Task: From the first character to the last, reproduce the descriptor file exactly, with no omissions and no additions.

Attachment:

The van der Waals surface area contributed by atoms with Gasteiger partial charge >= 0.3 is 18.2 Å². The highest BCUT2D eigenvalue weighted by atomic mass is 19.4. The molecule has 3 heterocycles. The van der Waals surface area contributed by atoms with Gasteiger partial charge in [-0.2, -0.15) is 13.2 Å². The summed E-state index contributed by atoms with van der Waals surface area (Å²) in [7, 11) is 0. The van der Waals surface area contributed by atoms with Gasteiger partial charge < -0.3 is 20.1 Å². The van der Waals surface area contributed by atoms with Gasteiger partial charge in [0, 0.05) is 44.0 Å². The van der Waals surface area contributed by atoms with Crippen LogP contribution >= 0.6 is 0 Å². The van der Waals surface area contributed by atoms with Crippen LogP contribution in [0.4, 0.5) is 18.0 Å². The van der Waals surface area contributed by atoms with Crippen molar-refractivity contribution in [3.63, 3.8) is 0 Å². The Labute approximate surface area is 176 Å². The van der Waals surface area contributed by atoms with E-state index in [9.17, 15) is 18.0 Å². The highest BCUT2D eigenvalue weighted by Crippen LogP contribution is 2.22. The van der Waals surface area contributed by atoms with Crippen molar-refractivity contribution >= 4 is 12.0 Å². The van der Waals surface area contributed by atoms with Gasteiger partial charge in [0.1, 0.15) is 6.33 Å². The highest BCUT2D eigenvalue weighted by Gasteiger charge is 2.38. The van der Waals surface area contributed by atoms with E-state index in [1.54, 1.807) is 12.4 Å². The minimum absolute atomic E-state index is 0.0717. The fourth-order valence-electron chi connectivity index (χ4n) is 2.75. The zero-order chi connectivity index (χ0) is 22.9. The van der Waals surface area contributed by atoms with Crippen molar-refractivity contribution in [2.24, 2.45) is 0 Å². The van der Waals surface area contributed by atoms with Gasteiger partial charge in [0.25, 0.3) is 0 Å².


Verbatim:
The van der Waals surface area contributed by atoms with Gasteiger partial charge >= 0.3 is 18.2 Å². The highest BCUT2D eigenvalue weighted by atomic mass is 19.4. The molecule has 3 heterocycles. The van der Waals surface area contributed by atoms with Gasteiger partial charge in [-0.2, -0.15) is 13.2 Å². The summed E-state index contributed by atoms with van der Waals surface area (Å²) in [7, 11) is 0. The van der Waals surface area contributed by atoms with Gasteiger partial charge < -0.3 is 20.1 Å². The van der Waals surface area contributed by atoms with Gasteiger partial charge in [0, 0.05) is 44.0 Å². The van der Waals surface area contributed by atoms with Crippen LogP contribution >= 0.6 is 0 Å². The van der Waals surface area contributed by atoms with Crippen LogP contribution in [0.4, 0.5) is 18.0 Å². The van der Waals surface area contributed by atoms with Crippen molar-refractivity contribution in [3.63, 3.8) is 0 Å². The Labute approximate surface area is 176 Å². The van der Waals surface area contributed by atoms with E-state index in [9.17, 15) is 18.0 Å². The highest BCUT2D eigenvalue weighted by Crippen LogP contribution is 2.22. The van der Waals surface area contributed by atoms with Crippen molar-refractivity contribution >= 4 is 12.0 Å². The van der Waals surface area contributed by atoms with Gasteiger partial charge in [0.1, 0.15) is 6.33 Å². The highest BCUT2D eigenvalue weighted by Gasteiger charge is 2.38. The van der Waals surface area contributed by atoms with E-state index in [1.54, 1.807) is 12.4 Å². The minimum absolute atomic E-state index is 0.0717. The fourth-order valence-electron chi connectivity index (χ4n) is 2.75. The zero-order chi connectivity index (χ0) is 22.9. The van der Waals surface area contributed by atoms with Crippen molar-refractivity contribution in [2.24, 2.45) is 0 Å². The van der Waals surface area contributed by atoms with Gasteiger partial charge in [0.25, 0.3) is 0 Å².